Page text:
District Attorney Anthony "Tony" Rackauckas has retained high-profile attorney Tom Umberg as his counsel in the ongoing California attorney general/Orange County grand jury criminal investigation of his office, the Weekly has learned.
Neither Rackauckas' press office nor Umberg returned repeated calls for comment. Since December, however, Attorney General Bill Lockyer has subpoenaed dozens of current and former DA staff to testify before the grand jury. The direction of the investigation is unclear, but sources close to the grand jury say the panel's criminal-justice subcommittee is looking into "possible felonies" concerning Rackauckas' conduct during the past four years. These same sources say Rackauckas testified last month. Although the investigation was extensively covered before the March 5 DA election, Rackauckas easily cruised to victory, beating his challenger by 24 percentage points.
The same sources speculate the grand jury will have to act quickly before it dissolves in July. Their options are myriad. They can file a report with the county Board of Supervisors, which in the past has led to nothing. They can hand down indictments or have the attorney general's office indict. Or they can convene a special grand jury and focus eight hours a day, five days a week on the DA's office. Or they can defer to Lockyer, who would then sit down with Rackauckas and ask him to resign or face charges.
Of course, they can always do nothing at all, but sources say this isn't likely given the time and resources they've invested.
Rackauckas' selection of Umberg as his attorney is, at the very least, curious. Umberg was once a U.S. attorney and has ties to the federal criminal-justice system, but there's no known federal investigation of Rackauckas.
Then there's the matter of party politics: Umberg is a prominent Democrat, while Rackauckas is a conservative Republican. Of course, the county's best criminal-defense attorneys are Democrats. The most prominent, Al Stokke, has defended Arnel Management Co.—run by current Ambassador to Spain George Argyros—against charges the firm illegally withheld millions of dollars in security deposits from apartment tenants, as well as embattled GOP Councilmen Dave Garofalo (of Huntington Beach) and Shawn Boyd (Seal Beach) against corruption charges.
This isn't the first time Umberg's name has popped up in connection to the Rackauckas regime. On May 15, 2001, Donald Blankenship—Rackauckas' bureau of investigation chief—invited other law-enforcement officials to meet Umberg, who was then beginning his unsuccessful run for insurance commissioner.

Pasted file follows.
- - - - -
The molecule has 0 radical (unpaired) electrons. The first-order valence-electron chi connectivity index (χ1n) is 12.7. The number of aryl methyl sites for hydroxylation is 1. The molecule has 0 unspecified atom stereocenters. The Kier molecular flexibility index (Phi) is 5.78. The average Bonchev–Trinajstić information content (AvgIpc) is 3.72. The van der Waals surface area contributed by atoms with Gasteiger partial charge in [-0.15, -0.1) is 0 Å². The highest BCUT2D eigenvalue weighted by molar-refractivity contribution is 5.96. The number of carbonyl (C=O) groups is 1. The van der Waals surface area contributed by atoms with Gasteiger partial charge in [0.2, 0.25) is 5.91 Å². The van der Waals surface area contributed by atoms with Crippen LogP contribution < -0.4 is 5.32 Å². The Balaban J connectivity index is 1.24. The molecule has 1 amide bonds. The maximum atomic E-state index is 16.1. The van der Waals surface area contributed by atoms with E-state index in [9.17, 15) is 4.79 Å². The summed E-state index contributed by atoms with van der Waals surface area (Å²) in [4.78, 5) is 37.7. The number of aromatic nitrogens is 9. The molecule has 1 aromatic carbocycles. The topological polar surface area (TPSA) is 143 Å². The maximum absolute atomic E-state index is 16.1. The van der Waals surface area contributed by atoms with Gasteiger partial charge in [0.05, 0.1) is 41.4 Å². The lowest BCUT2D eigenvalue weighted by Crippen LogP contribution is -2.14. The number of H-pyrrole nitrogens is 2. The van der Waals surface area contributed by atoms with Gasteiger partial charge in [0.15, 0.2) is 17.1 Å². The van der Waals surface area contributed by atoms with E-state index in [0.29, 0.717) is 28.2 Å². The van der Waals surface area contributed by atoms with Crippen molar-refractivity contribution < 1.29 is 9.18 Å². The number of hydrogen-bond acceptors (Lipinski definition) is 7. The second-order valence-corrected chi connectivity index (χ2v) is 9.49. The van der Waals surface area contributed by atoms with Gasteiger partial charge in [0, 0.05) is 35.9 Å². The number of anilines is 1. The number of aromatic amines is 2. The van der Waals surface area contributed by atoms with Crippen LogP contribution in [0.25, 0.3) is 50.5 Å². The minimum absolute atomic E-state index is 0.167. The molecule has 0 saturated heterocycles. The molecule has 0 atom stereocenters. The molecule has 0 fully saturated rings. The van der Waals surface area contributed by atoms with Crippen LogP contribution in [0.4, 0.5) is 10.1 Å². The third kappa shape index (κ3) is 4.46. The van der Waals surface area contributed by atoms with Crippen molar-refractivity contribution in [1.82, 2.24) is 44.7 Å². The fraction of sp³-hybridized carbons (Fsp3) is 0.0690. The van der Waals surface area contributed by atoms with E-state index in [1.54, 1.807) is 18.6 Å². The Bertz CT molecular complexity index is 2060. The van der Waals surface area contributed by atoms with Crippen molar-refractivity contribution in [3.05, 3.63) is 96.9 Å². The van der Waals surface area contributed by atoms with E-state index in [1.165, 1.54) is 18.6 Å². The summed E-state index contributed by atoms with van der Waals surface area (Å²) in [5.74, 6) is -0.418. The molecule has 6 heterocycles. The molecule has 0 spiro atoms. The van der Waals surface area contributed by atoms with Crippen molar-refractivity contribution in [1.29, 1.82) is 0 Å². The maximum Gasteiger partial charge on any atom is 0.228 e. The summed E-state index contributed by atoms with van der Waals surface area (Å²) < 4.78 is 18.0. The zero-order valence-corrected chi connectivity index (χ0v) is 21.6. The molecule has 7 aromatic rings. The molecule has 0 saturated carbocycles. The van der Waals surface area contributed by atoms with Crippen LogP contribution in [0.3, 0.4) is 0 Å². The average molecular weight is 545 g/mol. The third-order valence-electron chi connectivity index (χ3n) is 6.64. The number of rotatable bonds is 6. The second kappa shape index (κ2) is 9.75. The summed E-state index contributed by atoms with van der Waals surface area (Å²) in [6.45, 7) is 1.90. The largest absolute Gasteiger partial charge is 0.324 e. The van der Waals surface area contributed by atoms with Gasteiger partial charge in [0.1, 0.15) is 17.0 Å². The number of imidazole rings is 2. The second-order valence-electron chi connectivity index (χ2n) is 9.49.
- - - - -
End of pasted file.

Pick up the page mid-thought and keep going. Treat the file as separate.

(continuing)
"There are few politicians on which I would place a personal endorsement or stake my reputation," wrote Blankenship on official district attorney's office stationery. "Tom Umberg is one such individual, and I am proud to help spread the word to law enforcement."
Choosing Umberg, while unusual, is advantageous to Rackauckas. In fact, Rackauckas has been cozying up to Lockyer—a powerful Democrat for the past decade—since the investigation began. In November 2001, Rackauckas steered an immense $7.4 million legal contract for environmental prosecution to the Newport Beach-based firm Robinson, Calcagnie and Robinson. The firm has no environmental-law experience, but its partners are tight with Lockyer.
Being selected as Rackauckas' defense attorney also comes at a good time for Umberg, who lost the March 5 primary race for state insurance commissioner despite high-profile endorsements from consumer-advocate celebrities such as Erin Brockovich.
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It is also just the latest bizarre twist in Umberg's career. In the early 1990s, Umberg was the golden boy of the Orange County Democratic Party. A former military prosecutor and U.S. attorney, Umberg defeated Republican Curt Pringle for the state Assembly in 1990, where he served for two terms.
Despite his political connections, however, Umberg is not a criminal-defense attorney. Currently a partner in the Irvine and Washington, D.C., offices of the law firm Morrison & Foerster, Umberg says in his official biography that he "focuses on federal and state policy and regulatory matters and on domestic and international project development and trade and investment, with an emphasis on Latin America."
Umberg's Latin America emphasis comes from the three years he spent as deputy drug czar in the White House Office of National Drug Control Policy during the Clinton administration—a job he got after losing his bid to be state attorney general to then-state Senator Bill Lockyer. Conservative columnist Arianna Huffington even called Umberg the "architect" of Clinton's Plan Colombia, a billion-dollar aid package to the Colombian government's long-running war against Marxist guerrillas and drug traffickers.
It was Umberg's California Democratic Party credentials—he was state director of the 1996 Clinton/Gore campaign—that got him into the White House, and sources have speculated those same ties brought him to Rackauckas' side.